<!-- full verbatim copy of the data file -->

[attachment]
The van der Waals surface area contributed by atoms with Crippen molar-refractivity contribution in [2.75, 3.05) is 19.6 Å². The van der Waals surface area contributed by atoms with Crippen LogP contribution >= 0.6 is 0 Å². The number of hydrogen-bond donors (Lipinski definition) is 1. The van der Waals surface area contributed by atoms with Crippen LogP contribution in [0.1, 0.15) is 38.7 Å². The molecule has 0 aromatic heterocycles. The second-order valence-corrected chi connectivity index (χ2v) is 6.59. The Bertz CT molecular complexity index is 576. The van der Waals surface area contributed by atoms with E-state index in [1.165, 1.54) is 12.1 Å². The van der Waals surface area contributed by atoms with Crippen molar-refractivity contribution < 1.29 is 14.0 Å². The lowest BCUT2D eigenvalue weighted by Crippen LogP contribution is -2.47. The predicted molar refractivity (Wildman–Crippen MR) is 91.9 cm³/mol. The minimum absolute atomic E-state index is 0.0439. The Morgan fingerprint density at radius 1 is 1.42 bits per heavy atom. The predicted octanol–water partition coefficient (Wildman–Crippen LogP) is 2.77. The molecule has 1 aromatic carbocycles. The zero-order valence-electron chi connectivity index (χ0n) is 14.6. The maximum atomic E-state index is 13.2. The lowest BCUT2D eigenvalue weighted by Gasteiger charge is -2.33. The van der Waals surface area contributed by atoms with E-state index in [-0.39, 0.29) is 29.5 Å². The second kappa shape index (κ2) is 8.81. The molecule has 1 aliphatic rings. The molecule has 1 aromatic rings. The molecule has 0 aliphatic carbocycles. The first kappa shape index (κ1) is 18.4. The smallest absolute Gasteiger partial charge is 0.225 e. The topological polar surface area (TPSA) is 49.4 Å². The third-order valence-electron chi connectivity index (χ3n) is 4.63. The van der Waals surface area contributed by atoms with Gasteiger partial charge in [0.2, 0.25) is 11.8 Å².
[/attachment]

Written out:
The van der Waals surface area contributed by atoms with Crippen molar-refractivity contribution in [2.75, 3.05) is 19.6 Å². The van der Waals surface area contributed by atoms with Crippen LogP contribution >= 0.6 is 0 Å². The number of hydrogen-bond donors (Lipinski definition) is 1. The van der Waals surface area contributed by atoms with Crippen LogP contribution in [0.1, 0.15) is 38.7 Å². The molecule has 0 aromatic heterocycles. The second-order valence-corrected chi connectivity index (χ2v) is 6.59. The Bertz CT molecular complexity index is 576. The van der Waals surface area contributed by atoms with E-state index in [1.165, 1.54) is 12.1 Å². The van der Waals surface area contributed by atoms with Crippen molar-refractivity contribution < 1.29 is 14.0 Å². The lowest BCUT2D eigenvalue weighted by Crippen LogP contribution is -2.47. The predicted molar refractivity (Wildman–Crippen MR) is 91.9 cm³/mol. The minimum absolute atomic E-state index is 0.0439. The Morgan fingerprint density at radius 1 is 1.42 bits per heavy atom. The predicted octanol–water partition coefficient (Wildman–Crippen LogP) is 2.77. The molecule has 1 aromatic carbocycles. The zero-order valence-electron chi connectivity index (χ0n) is 14.6. The maximum atomic E-state index is 13.2. The lowest BCUT2D eigenvalue weighted by Gasteiger charge is -2.33. The van der Waals surface area contributed by atoms with E-state index in [-0.39, 0.29) is 29.5 Å². The second kappa shape index (κ2) is 8.81. The molecule has 1 aliphatic rings. The molecule has 1 aromatic rings. The molecule has 0 aliphatic carbocycles. The first kappa shape index (κ1) is 18.4. The smallest absolute Gasteiger partial charge is 0.225 e. The topological polar surface area (TPSA) is 49.4 Å². The third-order valence-electron chi connectivity index (χ3n) is 4.63. The van der Waals surface area contributed by atoms with Gasteiger partial charge in [0.2, 0.25) is 11.8 Å².